To My Bereaved Beloved

Poetry by | February 10, 2019

I want my body to be cremated.
Weigh my ashes as against my flesh.
The difference would be of my soul’s.

Much of my leaving soul is water
from each of my cells after the long years of lingering
edema. Much of my soul would be water

gushing like geysers above my earthen remains
in the form of vapor trying to escape
from every crevice of the cold kiln.

And my soul would become clouds.
Find me in the sky, a tiny turtle in the sea
swimming among the flock of flying fish.

Later at night, it would rain
seawater from the sky.
Bathe in my soul.

Dance with me in the rain while all of my soul
would trail every inch of your tender skin
sealing with moist kisses the wounds you left hidden.

And in the morning, while still drenched
reach for the urn and mold my ashes into a rock
to be thrown into that stream at the back of our house.

A plop would signal the happy reunion of my remains,
and my soul, while freely flowing, would await another skyward journey
To reappear up above as a tiny turtle in the sea.

And we shall dance together again.


Paul Randy P. Gumanao hails from Kidapawan City and teaches Chemistry at Philippine Science High School-SOCCSKSARGEN Region Campus. He was a fellow for poetry at the 2009 Davao Writers Workshop and the 2010 IYAS Creative Writing Workshop. He is currently finishing his MS in Chemistry from the Ateneo de Davao University.

The New Moon

Fiction by | February 10, 2019

Many many years ago, in a little town not too far from here, it was known that a crocodile lived in the sky. He was feared among the people because he relished the taste of children who misbehaved. He came without warning, descending only when he was hungry. On each return, he acutely picked off the children whose discipline faltered during his absence. And after this, he would slowly weave back to the darkest recesses of the sky and stay hidden behind clouds for an indefinite period of time.

The crocodile ate children who did not do their homework and children who were too lazy to make their beds. He ate children who enjoyed playing tricks on their elders and fibbed to get out of trouble. This crocodile was so particular with his food that he could tell the difference between a naughty child and his good-natured twin.

He refused to eat cats as was suggested by some of the townsfolk, although they argued that a cat could be just as naughty as any child. The crocodile declared that cats were much too small to satisfy his hunger and were, besides, not worth the trouble of being scratched in the eye. And crocodiles, as we all well know, are incapable of crying but are sufficiently replete with sensations of pain and such emotions as grief.

One day, however, all the children were indoors. It had been raining all week and the rapidly rising river caused concern among townspeople. Livestock was taken to higher ground and harvest was picked earlier than usual. Each and every home was quiet save for the busy sounds in the kitchen, where mothers could be found boiling jams and jellies, pickling, and curing meats.

None of the children were sent to school; and the teachers, who had now been given a rest from their troublesome pupils, spent their days in animated gossip and speculation of the coming flood. Nobody gave a thought to the crocodile that lived in the sky. Even the old people, who normally recalled to the children stories about their childhood friends who had been eaten by the crocodile in the past, were preoccupied with the pounding rain. They fretted over their illnesses and worried that their families would forget about them in the haste of moving to elevated areas.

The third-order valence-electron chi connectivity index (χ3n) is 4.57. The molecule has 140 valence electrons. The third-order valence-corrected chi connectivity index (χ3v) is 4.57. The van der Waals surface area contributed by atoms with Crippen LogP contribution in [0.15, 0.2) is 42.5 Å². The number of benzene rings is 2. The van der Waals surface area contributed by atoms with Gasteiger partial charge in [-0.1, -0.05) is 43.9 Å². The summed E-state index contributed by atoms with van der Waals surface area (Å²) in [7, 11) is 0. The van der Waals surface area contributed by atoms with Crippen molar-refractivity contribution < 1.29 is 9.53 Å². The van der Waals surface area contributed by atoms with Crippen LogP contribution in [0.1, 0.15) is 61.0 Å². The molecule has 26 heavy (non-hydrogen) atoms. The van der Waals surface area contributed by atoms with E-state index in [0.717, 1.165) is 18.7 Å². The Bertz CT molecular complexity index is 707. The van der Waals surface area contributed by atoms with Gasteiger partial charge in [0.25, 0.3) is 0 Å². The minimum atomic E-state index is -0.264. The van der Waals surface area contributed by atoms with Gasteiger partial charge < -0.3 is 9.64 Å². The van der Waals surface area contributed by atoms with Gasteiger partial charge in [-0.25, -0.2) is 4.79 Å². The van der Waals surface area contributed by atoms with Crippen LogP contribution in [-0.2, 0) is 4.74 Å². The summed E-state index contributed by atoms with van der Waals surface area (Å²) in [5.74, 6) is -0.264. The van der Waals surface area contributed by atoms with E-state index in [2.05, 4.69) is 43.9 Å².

Some of the children stayed in bed with the flu. Others played board games or painted, quietly sipping cups of hot chocolate. Others, still, were kept busy helping with one task or another. The crocodile roamed and hovered around the town eagerly waiting for misconduct. He went upstream, and then down. He went to the school hoping to chance on mischief but found it empty.

Continue reading The New Moon

Home by Sunrise

Nonfiction by | January 27, 2019

Its tongue twister of a name born out of the B’laan tongue, “Flom’lok” means “hunting grounds.” When I was new in Davao, every acquaintance I met had a hard time pronouncing the name. /P/ push air out of the mouth for the first letter and roll over the rhythmic /l/ lulling of O’s, savoring the “mmm…” in the middle to suddenly stop at the sharpness of a /k/, suspending the tip of the tongue afloat inside. “Polomolok.”

“Where are you from again?”

“Polomolok.”

“Pol, Pol, where is it located?”

“Between Gensan and Koronadal; 17 kilometers from Pacquiao’s city of origin and thrice that distance to the other side, the former capital, of South Cotabato.”

“Wait, so Koronadal is formerly Marbel?”

“Yes. It’s complicated.”

“Pol, Polo…”

“Polomolok.”

A short awkward silence, then the conversation would progress to the difference between the three Cotabatos.
“So, how’s the war?”
Continue reading Home by Sunrise

Staying Alive (excerpt)

Nonfiction by | January 13, 2019

Tita Lacambra-Ayala takes her time with friendship. One might think her a forbidding presence in public, with her pursed lips and sharp eyes, watching over everything in all-knowing silence. She is a true Crone. In our initial encounters, I didn’t dare speak to her without being summoned.

I can’t say when she decided we could be friends, although she did come to the launching of my book Women Loving in December 2009, offering a newly-reprinted copy of her first book, Sunflower Poems in exchange for mine, saying that these were her Baguio poems. She meant to underscore something we had in common: living in Baguio City then moving to Mindanao to start anew. She also gave me a coco-bead necklace that clashed with my dress, but which I wore anyway like a talisman. When she placed it over my head herself, it made me feel like a graduate receiving a medal for academic excellence. Or maybe a medal of valor. It didn’t matter that nobody got me flowers.